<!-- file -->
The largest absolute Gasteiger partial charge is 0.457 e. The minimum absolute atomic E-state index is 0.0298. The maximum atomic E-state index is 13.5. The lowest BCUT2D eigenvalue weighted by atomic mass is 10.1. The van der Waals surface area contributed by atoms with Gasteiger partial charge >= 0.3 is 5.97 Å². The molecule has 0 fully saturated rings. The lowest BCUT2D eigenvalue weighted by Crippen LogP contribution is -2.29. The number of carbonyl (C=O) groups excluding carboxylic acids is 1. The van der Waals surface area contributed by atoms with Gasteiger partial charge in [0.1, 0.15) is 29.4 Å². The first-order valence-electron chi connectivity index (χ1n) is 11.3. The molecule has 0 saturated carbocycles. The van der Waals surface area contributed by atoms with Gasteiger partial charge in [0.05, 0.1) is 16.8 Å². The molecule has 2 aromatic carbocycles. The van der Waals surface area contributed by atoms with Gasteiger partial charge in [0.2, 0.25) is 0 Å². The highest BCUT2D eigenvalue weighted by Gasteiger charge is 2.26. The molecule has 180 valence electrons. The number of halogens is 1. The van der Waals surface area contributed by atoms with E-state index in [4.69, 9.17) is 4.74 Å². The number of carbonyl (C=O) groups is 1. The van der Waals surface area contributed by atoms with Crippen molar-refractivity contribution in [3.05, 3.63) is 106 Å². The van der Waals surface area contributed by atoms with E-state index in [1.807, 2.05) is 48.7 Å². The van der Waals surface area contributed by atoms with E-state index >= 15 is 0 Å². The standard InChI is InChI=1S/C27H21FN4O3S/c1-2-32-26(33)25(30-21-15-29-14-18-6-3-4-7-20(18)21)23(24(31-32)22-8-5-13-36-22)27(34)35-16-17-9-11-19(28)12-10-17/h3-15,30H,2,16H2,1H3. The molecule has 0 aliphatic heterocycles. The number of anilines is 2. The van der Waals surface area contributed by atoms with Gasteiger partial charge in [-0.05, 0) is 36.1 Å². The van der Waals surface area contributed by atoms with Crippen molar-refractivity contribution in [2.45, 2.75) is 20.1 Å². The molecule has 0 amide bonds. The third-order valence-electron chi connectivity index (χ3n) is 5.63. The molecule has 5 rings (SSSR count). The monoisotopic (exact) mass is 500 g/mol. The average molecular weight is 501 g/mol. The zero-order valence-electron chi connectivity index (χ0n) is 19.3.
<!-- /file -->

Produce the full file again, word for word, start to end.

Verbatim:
The largest absolute Gasteiger partial charge is 0.457 e. The minimum absolute atomic E-state index is 0.0298. The maximum atomic E-state index is 13.5. The lowest BCUT2D eigenvalue weighted by atomic mass is 10.1. The van der Waals surface area contributed by atoms with Gasteiger partial charge >= 0.3 is 5.97 Å². The molecule has 0 fully saturated rings. The lowest BCUT2D eigenvalue weighted by Crippen LogP contribution is -2.29. The number of carbonyl (C=O) groups excluding carboxylic acids is 1. The van der Waals surface area contributed by atoms with Gasteiger partial charge in [0.1, 0.15) is 29.4 Å². The first-order valence-electron chi connectivity index (χ1n) is 11.3. The molecule has 0 saturated carbocycles. The van der Waals surface area contributed by atoms with Gasteiger partial charge in [0.05, 0.1) is 16.8 Å². The molecule has 2 aromatic carbocycles. The van der Waals surface area contributed by atoms with Gasteiger partial charge in [0.2, 0.25) is 0 Å². The highest BCUT2D eigenvalue weighted by Gasteiger charge is 2.26. The molecule has 180 valence electrons. The number of halogens is 1. The van der Waals surface area contributed by atoms with E-state index in [4.69, 9.17) is 4.74 Å². The number of carbonyl (C=O) groups is 1. The van der Waals surface area contributed by atoms with Crippen molar-refractivity contribution in [3.05, 3.63) is 106 Å². The van der Waals surface area contributed by atoms with E-state index in [1.807, 2.05) is 48.7 Å². The van der Waals surface area contributed by atoms with E-state index >= 15 is 0 Å². The standard InChI is InChI=1S/C27H21FN4O3S/c1-2-32-26(33)25(30-21-15-29-14-18-6-3-4-7-20(18)21)23(24(31-32)22-8-5-13-36-22)27(34)35-16-17-9-11-19(28)12-10-17/h3-15,30H,2,16H2,1H3. The molecule has 0 aliphatic heterocycles. The number of anilines is 2. The van der Waals surface area contributed by atoms with Gasteiger partial charge in [-0.05, 0) is 36.1 Å². The van der Waals surface area contributed by atoms with Crippen molar-refractivity contribution in [2.45, 2.75) is 20.1 Å². The molecule has 0 amide bonds. The third-order valence-electron chi connectivity index (χ3n) is 5.63. The molecule has 5 rings (SSSR count). The monoisotopic (exact) mass is 500 g/mol. The average molecular weight is 501 g/mol. The zero-order valence-electron chi connectivity index (χ0n) is 19.3.